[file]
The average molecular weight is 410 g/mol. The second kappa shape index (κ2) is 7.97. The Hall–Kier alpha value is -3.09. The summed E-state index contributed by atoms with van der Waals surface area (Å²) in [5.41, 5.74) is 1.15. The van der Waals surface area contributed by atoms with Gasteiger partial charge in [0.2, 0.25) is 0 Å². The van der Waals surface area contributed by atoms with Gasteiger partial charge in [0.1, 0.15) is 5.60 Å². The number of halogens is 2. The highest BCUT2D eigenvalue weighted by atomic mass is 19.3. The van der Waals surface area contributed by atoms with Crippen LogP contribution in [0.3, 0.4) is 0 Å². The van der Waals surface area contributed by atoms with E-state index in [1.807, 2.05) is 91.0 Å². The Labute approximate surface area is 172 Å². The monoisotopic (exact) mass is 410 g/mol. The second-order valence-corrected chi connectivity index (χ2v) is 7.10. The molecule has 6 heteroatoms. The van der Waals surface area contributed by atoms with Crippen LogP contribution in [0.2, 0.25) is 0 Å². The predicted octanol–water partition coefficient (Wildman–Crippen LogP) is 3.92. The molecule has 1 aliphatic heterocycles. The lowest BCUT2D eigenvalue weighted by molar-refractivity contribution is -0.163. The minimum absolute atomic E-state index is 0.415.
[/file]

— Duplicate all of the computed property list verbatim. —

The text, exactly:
The average molecular weight is 410 g/mol. The second kappa shape index (κ2) is 7.97. The Hall–Kier alpha value is -3.09. The summed E-state index contributed by atoms with van der Waals surface area (Å²) in [5.41, 5.74) is 1.15. The van der Waals surface area contributed by atoms with Gasteiger partial charge in [0.2, 0.25) is 0 Å². The van der Waals surface area contributed by atoms with Gasteiger partial charge in [0.1, 0.15) is 5.60 Å². The number of halogens is 2. The highest BCUT2D eigenvalue weighted by atomic mass is 19.3. The van der Waals surface area contributed by atoms with Crippen LogP contribution in [0.3, 0.4) is 0 Å². The van der Waals surface area contributed by atoms with E-state index in [1.807, 2.05) is 91.0 Å². The Labute approximate surface area is 172 Å². The monoisotopic (exact) mass is 410 g/mol. The second-order valence-corrected chi connectivity index (χ2v) is 7.10. The molecule has 6 heteroatoms. The van der Waals surface area contributed by atoms with Crippen LogP contribution in [0.2, 0.25) is 0 Å². The predicted octanol–water partition coefficient (Wildman–Crippen LogP) is 3.92. The molecule has 1 aliphatic heterocycles. The lowest BCUT2D eigenvalue weighted by molar-refractivity contribution is -0.163. The minimum absolute atomic E-state index is 0.415.